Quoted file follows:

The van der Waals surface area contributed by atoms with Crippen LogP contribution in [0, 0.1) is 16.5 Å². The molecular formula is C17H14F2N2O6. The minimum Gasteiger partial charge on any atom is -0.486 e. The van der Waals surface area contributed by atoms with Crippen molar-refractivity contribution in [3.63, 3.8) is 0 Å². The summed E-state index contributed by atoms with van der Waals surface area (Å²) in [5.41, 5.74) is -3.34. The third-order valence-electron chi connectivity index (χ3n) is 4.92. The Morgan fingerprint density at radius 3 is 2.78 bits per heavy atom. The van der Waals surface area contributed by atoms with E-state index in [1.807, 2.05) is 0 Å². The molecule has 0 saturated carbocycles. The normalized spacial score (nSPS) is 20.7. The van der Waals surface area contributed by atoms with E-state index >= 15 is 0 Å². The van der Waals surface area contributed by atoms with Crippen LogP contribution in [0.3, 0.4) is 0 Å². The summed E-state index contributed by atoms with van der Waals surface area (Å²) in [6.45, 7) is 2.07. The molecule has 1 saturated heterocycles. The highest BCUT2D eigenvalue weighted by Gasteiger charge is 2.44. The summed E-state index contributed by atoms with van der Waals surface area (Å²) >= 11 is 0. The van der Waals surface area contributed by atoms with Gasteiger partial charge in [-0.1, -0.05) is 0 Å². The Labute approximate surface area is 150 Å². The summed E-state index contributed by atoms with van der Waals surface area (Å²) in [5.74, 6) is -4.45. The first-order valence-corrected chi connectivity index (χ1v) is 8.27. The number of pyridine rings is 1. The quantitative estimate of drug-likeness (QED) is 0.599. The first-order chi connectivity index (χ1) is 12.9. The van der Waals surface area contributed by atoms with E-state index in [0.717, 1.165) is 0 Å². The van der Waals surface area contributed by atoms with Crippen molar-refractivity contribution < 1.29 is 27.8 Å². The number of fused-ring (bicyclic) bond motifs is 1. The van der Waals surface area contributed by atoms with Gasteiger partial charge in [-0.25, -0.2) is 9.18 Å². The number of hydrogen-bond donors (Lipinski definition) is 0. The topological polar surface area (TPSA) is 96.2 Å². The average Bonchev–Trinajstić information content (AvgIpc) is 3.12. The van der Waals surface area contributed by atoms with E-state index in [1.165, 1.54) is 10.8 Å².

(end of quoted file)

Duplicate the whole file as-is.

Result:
The van der Waals surface area contributed by atoms with Crippen LogP contribution in [0, 0.1) is 16.5 Å². The molecular formula is C17H14F2N2O6. The minimum Gasteiger partial charge on any atom is -0.486 e. The van der Waals surface area contributed by atoms with Crippen molar-refractivity contribution in [3.63, 3.8) is 0 Å². The summed E-state index contributed by atoms with van der Waals surface area (Å²) in [5.41, 5.74) is -3.34. The third-order valence-electron chi connectivity index (χ3n) is 4.92. The Morgan fingerprint density at radius 3 is 2.78 bits per heavy atom. The van der Waals surface area contributed by atoms with E-state index in [1.807, 2.05) is 0 Å². The molecule has 0 saturated carbocycles. The normalized spacial score (nSPS) is 20.7. The van der Waals surface area contributed by atoms with E-state index >= 15 is 0 Å². The van der Waals surface area contributed by atoms with Crippen LogP contribution in [0.3, 0.4) is 0 Å². The summed E-state index contributed by atoms with van der Waals surface area (Å²) in [6.45, 7) is 2.07. The molecule has 1 saturated heterocycles. The highest BCUT2D eigenvalue weighted by Gasteiger charge is 2.44. The summed E-state index contributed by atoms with van der Waals surface area (Å²) >= 11 is 0. The van der Waals surface area contributed by atoms with Gasteiger partial charge in [-0.1, -0.05) is 0 Å². The Labute approximate surface area is 150 Å². The summed E-state index contributed by atoms with van der Waals surface area (Å²) in [5.74, 6) is -4.45. The first-order valence-corrected chi connectivity index (χ1v) is 8.27. The number of pyridine rings is 1. The quantitative estimate of drug-likeness (QED) is 0.599. The first-order chi connectivity index (χ1) is 12.9. The van der Waals surface area contributed by atoms with E-state index in [0.717, 1.165) is 0 Å². The van der Waals surface area contributed by atoms with Crippen molar-refractivity contribution < 1.29 is 27.8 Å². The number of fused-ring (bicyclic) bond motifs is 1. The van der Waals surface area contributed by atoms with Gasteiger partial charge in [-0.25, -0.2) is 9.18 Å². The number of hydrogen-bond donors (Lipinski definition) is 0. The topological polar surface area (TPSA) is 96.2 Å². The average Bonchev–Trinajstić information content (AvgIpc) is 3.12. The van der Waals surface area contributed by atoms with E-state index in [1.165, 1.54) is 10.8 Å².